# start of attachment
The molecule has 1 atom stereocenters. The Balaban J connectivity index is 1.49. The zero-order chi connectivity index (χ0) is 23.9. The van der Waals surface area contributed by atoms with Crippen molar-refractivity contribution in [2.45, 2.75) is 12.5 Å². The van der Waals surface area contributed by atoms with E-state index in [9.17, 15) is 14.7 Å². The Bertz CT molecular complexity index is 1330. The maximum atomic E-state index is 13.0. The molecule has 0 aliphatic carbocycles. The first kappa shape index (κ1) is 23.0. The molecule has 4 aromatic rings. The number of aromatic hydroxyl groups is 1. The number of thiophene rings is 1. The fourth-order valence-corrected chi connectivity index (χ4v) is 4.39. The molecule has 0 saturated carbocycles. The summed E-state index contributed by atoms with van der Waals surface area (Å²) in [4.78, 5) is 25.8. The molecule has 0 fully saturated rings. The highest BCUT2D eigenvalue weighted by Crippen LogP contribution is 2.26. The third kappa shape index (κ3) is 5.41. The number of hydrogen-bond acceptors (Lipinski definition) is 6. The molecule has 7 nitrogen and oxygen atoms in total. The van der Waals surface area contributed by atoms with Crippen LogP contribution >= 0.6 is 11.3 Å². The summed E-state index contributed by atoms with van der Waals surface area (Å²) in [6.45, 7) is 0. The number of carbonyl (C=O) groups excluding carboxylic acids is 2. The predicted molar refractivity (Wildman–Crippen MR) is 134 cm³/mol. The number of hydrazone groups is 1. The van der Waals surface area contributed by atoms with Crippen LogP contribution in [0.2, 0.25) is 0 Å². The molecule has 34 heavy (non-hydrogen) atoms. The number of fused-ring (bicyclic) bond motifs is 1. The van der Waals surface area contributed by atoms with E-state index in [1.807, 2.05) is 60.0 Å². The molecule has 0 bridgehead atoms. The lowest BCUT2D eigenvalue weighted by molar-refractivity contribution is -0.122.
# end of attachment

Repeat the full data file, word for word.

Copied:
The molecule has 1 atom stereocenters. The Balaban J connectivity index is 1.49. The zero-order chi connectivity index (χ0) is 23.9. The van der Waals surface area contributed by atoms with Crippen molar-refractivity contribution in [2.45, 2.75) is 12.5 Å². The van der Waals surface area contributed by atoms with E-state index in [9.17, 15) is 14.7 Å². The Bertz CT molecular complexity index is 1330. The maximum atomic E-state index is 13.0. The molecule has 0 aliphatic carbocycles. The first kappa shape index (κ1) is 23.0. The molecule has 4 aromatic rings. The number of aromatic hydroxyl groups is 1. The number of thiophene rings is 1. The fourth-order valence-corrected chi connectivity index (χ4v) is 4.39. The molecule has 0 saturated carbocycles. The summed E-state index contributed by atoms with van der Waals surface area (Å²) in [4.78, 5) is 25.8. The molecule has 0 fully saturated rings. The highest BCUT2D eigenvalue weighted by Crippen LogP contribution is 2.26. The third kappa shape index (κ3) is 5.41. The number of hydrogen-bond acceptors (Lipinski definition) is 6. The molecule has 7 nitrogen and oxygen atoms in total. The van der Waals surface area contributed by atoms with Crippen LogP contribution >= 0.6 is 11.3 Å². The summed E-state index contributed by atoms with van der Waals surface area (Å²) in [6.45, 7) is 0. The number of carbonyl (C=O) groups excluding carboxylic acids is 2. The predicted molar refractivity (Wildman–Crippen MR) is 134 cm³/mol. The number of hydrazone groups is 1. The van der Waals surface area contributed by atoms with Crippen LogP contribution in [0.2, 0.25) is 0 Å². The molecule has 34 heavy (non-hydrogen) atoms. The number of fused-ring (bicyclic) bond motifs is 1. The van der Waals surface area contributed by atoms with E-state index in [1.807, 2.05) is 60.0 Å². The molecule has 0 bridgehead atoms. The lowest BCUT2D eigenvalue weighted by molar-refractivity contribution is -0.122.